We’re named after Virginia Woolf, who imagined a new, future university; she argued that everything needed for intellectual freedom is a small amount of money and a room of one’s own. That has never been more true than today, when students and teachers anywhere in the world can join amazing courses directly from their own rooms.

New funding supports our mission.

We’re excited to be partnering with First Round Capital, who led our $7.5m seed financing to help us grow our team, deepen our accreditation activities, and improve our software. They’ve already been an incredible support. We’re also honored to have world-class investors joining this round, including Connect Ventures, Firebolt, Baleen Capital, Oyster, On Deck, and angels like Peter Bachmann, Taavet Hinrikus of Wise, Sten Tamkivi of Teleport, Tony Jamous of OysterHR, Matthew Clifford of Entrepreneurs First, Tyler Cowen, and Charles Songhurst.

We are especially grateful to our trailblazing colleges and their leaders who believed in the Woolf mission from the start. Special consideration is also due to the regulators and lawyers that patiently work with us to ensure we can provide high-quality programs to the next generation of students.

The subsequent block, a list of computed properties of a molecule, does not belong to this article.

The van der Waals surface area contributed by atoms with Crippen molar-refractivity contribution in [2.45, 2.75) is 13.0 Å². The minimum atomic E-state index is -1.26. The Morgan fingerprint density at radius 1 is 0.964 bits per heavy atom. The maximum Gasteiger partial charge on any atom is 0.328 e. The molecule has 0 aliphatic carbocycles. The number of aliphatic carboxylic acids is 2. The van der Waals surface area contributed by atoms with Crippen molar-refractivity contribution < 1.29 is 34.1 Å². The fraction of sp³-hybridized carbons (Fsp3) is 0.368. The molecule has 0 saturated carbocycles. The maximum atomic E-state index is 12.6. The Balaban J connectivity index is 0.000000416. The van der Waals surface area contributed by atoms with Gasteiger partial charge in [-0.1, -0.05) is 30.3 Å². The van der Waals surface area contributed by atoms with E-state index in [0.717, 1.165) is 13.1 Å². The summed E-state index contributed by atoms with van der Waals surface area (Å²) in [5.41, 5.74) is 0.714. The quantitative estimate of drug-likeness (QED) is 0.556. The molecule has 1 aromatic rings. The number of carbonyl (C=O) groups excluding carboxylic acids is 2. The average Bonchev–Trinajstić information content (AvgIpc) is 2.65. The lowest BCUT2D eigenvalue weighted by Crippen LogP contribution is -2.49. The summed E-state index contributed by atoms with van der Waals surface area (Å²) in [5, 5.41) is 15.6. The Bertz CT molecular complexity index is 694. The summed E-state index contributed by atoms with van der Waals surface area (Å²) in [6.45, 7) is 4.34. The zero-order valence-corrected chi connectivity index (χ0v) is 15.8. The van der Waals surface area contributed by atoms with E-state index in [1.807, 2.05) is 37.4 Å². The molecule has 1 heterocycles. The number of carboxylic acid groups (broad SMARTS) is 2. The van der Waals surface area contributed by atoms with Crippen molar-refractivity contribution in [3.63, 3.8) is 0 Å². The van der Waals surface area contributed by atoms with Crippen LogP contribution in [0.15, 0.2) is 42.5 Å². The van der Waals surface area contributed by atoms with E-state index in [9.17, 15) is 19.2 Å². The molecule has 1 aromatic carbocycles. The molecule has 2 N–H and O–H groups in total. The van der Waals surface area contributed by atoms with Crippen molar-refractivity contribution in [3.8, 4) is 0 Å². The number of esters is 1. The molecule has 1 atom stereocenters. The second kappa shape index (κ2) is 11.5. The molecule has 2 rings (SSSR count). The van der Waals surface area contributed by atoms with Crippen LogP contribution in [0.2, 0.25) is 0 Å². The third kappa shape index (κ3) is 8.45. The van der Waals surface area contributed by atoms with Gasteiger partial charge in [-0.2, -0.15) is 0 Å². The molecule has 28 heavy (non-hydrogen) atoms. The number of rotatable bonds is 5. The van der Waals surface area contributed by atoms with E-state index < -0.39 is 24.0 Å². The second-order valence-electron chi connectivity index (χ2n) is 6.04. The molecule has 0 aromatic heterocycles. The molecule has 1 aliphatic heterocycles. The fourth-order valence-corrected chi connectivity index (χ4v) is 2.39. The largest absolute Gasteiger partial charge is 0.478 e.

We’re building for a future in which thousands of colleges can join Woolf. We want to provide a complete set of accreditation licenses for every program, not only increasing the speed of innovation in higher education, but lowering costs for students, and making high-quality education more widely accessible. If you’re interested in joining us, we’re hiring for roles on our partnerships and engineering teams. If you’d like to consider joining Woolf as a new college, you can learn more here.

Endnotes

  1. Total student population enrolled in post-secondary education was 100m in the year 2000 and 207m 2014 – UNESCO. Global post-secondary enrollment is expected to increase by 2030 to 377.4m (Calderon - moderate pathway) or 350m (IIASA SSP2 - moderate pathway) – Calderon 1, Calderon 2, IIASA.
  2. UK administrators as percentage of university staff – 51% UK HESA. US administrators as a disproportionate segment of university staff – Heching Report, Bain Report, AIR. (Note: the most recent US statistics are 2012. The UK numbers show the 2014 uptick.)